The wheel that has been broken may not be the monarchy on the dragon show, but cable TV’s monopoly on where and when we watch.
With the end of Game of Thrones, it feels likely that the cycle of Sunday night must-watch television has ended. Even if we all actually wanted to tune in to watch several hours of TV every Sunday, the sheer volume of shows and the proliferation of sources where one can find those shows has become overwhelming. Netflix, on the other hand, has proven time and again that massive hits like Stranger Things can be delivered in large tranches — letting viewers take all the time they’d like, but much more often helping them commit to a binge session of an entire season over a handful of days. This now feels like the natural way to watch serialized content — whenever you fucking want. It also allows underdogs like You and Shtisel to build huge fanbases once viewers can dictate their own schedule for watching. The idea that we’ll wait with bated breath for the next episode seems increasingly like an inconvenience, and no new show presented in a weekly format has yet to capture the collective imagination in the way that the previous generation had.
And let’s be clear, this last generation of hit shows had a lot in common: nerdy source material, fervent (mostly male) fanbases, and enough backstory and/or mystery to keep Reddit threads humming. If the closest new entrant we have in this space is Westworld, the numbers speak for themselves. Season Two averaged about one-and-a-half million viewers per episode... and that’s down from the first season. Even shows that are custom designed to keep us guessing — True Detective, for example — have seen a marked drop in viewership since Season One. On the other hand, Game of Thrones averaged two-and-a-half million viewers on average per episode in 2011, and only went up from there (the final episode had 13.6 million viewers, a far cry from something like The Big Bang Theory’s 23.4 million, but massive for a premium cable audience).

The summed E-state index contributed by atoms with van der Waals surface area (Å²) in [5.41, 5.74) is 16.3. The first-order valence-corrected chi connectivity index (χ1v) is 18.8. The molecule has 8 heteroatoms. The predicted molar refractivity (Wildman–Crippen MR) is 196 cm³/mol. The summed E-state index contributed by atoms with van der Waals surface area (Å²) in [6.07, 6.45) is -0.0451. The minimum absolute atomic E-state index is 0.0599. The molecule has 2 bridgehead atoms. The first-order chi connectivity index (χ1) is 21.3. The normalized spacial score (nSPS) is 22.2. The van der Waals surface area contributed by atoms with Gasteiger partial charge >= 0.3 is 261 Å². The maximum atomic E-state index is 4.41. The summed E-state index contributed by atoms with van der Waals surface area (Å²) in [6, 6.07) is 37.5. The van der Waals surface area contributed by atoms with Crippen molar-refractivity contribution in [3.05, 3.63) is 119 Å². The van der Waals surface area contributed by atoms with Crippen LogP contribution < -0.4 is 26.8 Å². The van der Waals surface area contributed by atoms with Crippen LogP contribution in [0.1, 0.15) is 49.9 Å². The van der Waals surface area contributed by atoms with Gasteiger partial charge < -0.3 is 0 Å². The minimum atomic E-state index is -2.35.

We may look back on Game of Thrones’ Sunday night success and its ability to dominate “the discourse” as the peak of a unique cultural moment where content, technology, and modern societal forces arranged themselves as if by magic. But the march of those same forces may mean the end of our weekly ritual... and HBO’s dominance as the purveyor of the finest “not TV” TV. The wheel that has been broken may not be the monarchy on the dragon show, but cable TV’s monopoly on where and when we watch. Even HBO’s head of programming Casey Bloys admits this, recently telling Peter Kafka at Recode that, “There are so many choices and so many interesting shows. Across the board, for the industry, there’s a challenge to building audience, because there’s so much to watch ... When there’s 500 shows, give or take, the public’s attention and interest is just getting sapped.”
For the first time in a long time, it's possible to imagine a future where you're free on Sunday evenings to take a break from the premium-cable monoculture. A Monday where avoiding spoilers is not part of your internet-reading routine. And ultimately we may discover that the previous way of experiencing fat story arcs in serialized TV has more in common with what we expect out of a lot of our media today: that it be served on-demand, on our schedule, and outside of the constraints of a system that has held too powerful a sway over how we entertain and inform ourselves for too long.
At long last, our Sunday night’s watch has ended. Now a new watch begins.